When President William J. Clinton’s first term agenda came screeching to a halt following the Republican Revolution of 1994, he retooled and restructured his message to adjust to a new political reality. Clinton understood that, in order to stay policy relevant after the GOP took-over the Congress, he would have to engage in horse-trading and bargaining with the opposition party. As such, the Republican takeover of Congress dramatically slowed the Clinton Administration’s far-left policy agenda, including their attempt to implement national healthcare. By cooperating with a conservative Congress, a Democratic President managed to leave a political legacy on many issues Americans could unite behind, namely Welfare Reform at the Defense of Marriage Act (DOMA).
When President Obama was dealt a similar Congressional rebuke in the Republican takeover of 2010, he dug-in his heels and became more ideologically liberal, thus choosing to try and end-run Congress to impose his agenda on his own.
The Obama Administration retooled their strategy after 2010 as did the Clinton Administration in 1996, with one major difference: the Clinton Administration adjusted its policy proposals to get them through Congress, the Obama Administration has just sought ways to cut Congress out of the policy process altogether. It is fair to say that, while both Presidents Clinton and Obama are liberal, President Clinton didn’t try and impose his liberalism at the cost of the Constitution. Not so with President Obama; the Constitution is, in his mind, an increasingly irrelevant document that he derides on the march to remake America into the secular-progressive image. The Constitution is just the latest casualty from traditional America in the Left’s war on traditional values.
This has never been clearer than in the Administration’s recent announcement that they’ll impose a regulatory cellular service “fee,” which is a tax by another name, to pay for high speed internet access for public schools. Regardless of what one thinks about federal funding for public school internet access, all Americans should be alarmed and outraged at how the President is going about raising the revenue. This “fee” he seeks to impose is being enacted by executive actions through the Federal Communications Commission, without Congressional oversight or approval. In order for revenues to be raised, namely through taxes and fees, the Constitution requires Congressional authorization, particularly in the US House of Representatives. All spending and revenue bills must originate in the US House of Representatives, as it is the body of government closest to the American people.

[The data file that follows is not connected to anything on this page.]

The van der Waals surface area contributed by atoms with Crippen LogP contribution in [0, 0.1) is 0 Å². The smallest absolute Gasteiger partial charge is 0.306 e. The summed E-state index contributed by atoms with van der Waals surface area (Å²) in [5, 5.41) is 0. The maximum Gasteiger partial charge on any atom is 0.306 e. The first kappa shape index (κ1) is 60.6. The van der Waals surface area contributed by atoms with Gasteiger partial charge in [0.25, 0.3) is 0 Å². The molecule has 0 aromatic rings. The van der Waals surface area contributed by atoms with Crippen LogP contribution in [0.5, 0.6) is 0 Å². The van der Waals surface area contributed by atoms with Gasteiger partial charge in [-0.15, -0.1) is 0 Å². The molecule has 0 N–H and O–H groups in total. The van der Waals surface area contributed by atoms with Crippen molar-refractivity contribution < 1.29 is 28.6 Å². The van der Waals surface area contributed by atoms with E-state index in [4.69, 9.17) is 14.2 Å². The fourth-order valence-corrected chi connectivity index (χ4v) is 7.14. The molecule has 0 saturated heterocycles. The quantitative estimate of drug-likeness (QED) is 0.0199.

When the President of the United States decides to pay for public school internet access funding through cell phones “fees” (taxes), the Congress should call him to account. He has absolutely no constitutional authority to impose such a fee through the FCC. The bigger issue at stake here has nothing to do with cell phone taxes or funding for public school internet access; at stake is the notion of the separation of powers and the concept of constitutional government. When a President decides to implement a de facto tax without Congressional approval, in direct defiance of the Constitution of the United States, it represents a clear and present danger to the American republic.
Rome didn’t become an empire overnight; it started as a republic. Slowly, however, and in the name of the people and progress, the Roman Senate ceded its power to the emperors, and the republic was lost forever. It is now incumbent on the Congress of the United States to curtail the power of the presidency to impose taxes and policies without the consent of the people through their Congressional representatives. The most obvious way to check the President in this instance is to withhold all funding for the Federal Communications Commission (FCC) until the President abandons his plan to unilaterally levy a tax against all cell-phone using Americans (or all Americans!).
A member of the US House of Representatives should immediately introduce, as a part of the appropriations process, a measure to defund the FCC until the President backs-off this egregious power grab. If the President refuses, Congress should completely defund the Federal Communications Commission (FCC) until he agrees that he does not have the authority to tax on his own. Only by exercising its power to check and balance the executive can the Congress expect this President to be checked, and American power to be balanced. The future of free and responsible government in this country hangs in the balance.